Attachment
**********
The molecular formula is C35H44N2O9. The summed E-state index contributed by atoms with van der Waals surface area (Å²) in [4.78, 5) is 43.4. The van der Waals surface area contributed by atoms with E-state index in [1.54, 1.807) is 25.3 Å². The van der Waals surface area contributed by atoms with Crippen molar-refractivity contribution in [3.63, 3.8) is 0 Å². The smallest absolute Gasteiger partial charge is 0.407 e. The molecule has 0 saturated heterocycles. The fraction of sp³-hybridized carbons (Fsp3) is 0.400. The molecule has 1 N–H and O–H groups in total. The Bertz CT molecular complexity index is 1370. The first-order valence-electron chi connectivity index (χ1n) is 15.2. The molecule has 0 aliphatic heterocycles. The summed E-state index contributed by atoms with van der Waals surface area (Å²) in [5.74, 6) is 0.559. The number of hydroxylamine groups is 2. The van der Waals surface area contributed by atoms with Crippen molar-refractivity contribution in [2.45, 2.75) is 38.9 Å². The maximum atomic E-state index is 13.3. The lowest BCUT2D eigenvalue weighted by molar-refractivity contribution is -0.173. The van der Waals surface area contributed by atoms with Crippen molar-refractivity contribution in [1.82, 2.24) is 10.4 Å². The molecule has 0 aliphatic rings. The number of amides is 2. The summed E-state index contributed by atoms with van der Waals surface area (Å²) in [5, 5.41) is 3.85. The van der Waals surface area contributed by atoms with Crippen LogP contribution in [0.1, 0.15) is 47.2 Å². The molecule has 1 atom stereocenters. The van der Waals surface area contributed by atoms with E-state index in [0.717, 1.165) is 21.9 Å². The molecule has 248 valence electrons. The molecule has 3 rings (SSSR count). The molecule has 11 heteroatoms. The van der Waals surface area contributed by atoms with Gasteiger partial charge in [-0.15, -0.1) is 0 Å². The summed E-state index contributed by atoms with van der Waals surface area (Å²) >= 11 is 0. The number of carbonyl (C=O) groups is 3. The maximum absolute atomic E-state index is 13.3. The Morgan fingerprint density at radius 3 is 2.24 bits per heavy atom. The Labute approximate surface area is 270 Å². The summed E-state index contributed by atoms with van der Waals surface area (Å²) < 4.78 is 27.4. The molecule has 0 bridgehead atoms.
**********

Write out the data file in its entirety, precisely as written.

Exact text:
The molecular formula is C35H44N2O9. The summed E-state index contributed by atoms with van der Waals surface area (Å²) in [4.78, 5) is 43.4. The van der Waals surface area contributed by atoms with E-state index in [1.54, 1.807) is 25.3 Å². The van der Waals surface area contributed by atoms with Crippen molar-refractivity contribution in [3.63, 3.8) is 0 Å². The smallest absolute Gasteiger partial charge is 0.407 e. The molecule has 0 saturated heterocycles. The fraction of sp³-hybridized carbons (Fsp3) is 0.400. The molecule has 1 N–H and O–H groups in total. The Bertz CT molecular complexity index is 1370. The first-order valence-electron chi connectivity index (χ1n) is 15.2. The molecule has 0 aliphatic heterocycles. The summed E-state index contributed by atoms with van der Waals surface area (Å²) in [5.74, 6) is 0.559. The number of hydroxylamine groups is 2. The van der Waals surface area contributed by atoms with Crippen molar-refractivity contribution in [2.45, 2.75) is 38.9 Å². The maximum atomic E-state index is 13.3. The lowest BCUT2D eigenvalue weighted by molar-refractivity contribution is -0.173. The van der Waals surface area contributed by atoms with Crippen molar-refractivity contribution in [1.82, 2.24) is 10.4 Å². The molecule has 0 aliphatic rings. The number of amides is 2. The summed E-state index contributed by atoms with van der Waals surface area (Å²) in [5, 5.41) is 3.85. The van der Waals surface area contributed by atoms with Crippen LogP contribution in [0.1, 0.15) is 47.2 Å². The molecule has 1 atom stereocenters. The van der Waals surface area contributed by atoms with E-state index in [0.717, 1.165) is 21.9 Å². The molecule has 248 valence electrons. The molecule has 3 rings (SSSR count). The molecule has 11 heteroatoms. The van der Waals surface area contributed by atoms with Gasteiger partial charge in [-0.15, -0.1) is 0 Å². The summed E-state index contributed by atoms with van der Waals surface area (Å²) >= 11 is 0. The number of carbonyl (C=O) groups is 3. The maximum absolute atomic E-state index is 13.3. The Morgan fingerprint density at radius 3 is 2.24 bits per heavy atom. The Labute approximate surface area is 270 Å². The summed E-state index contributed by atoms with van der Waals surface area (Å²) < 4.78 is 27.4. The molecule has 0 bridgehead atoms.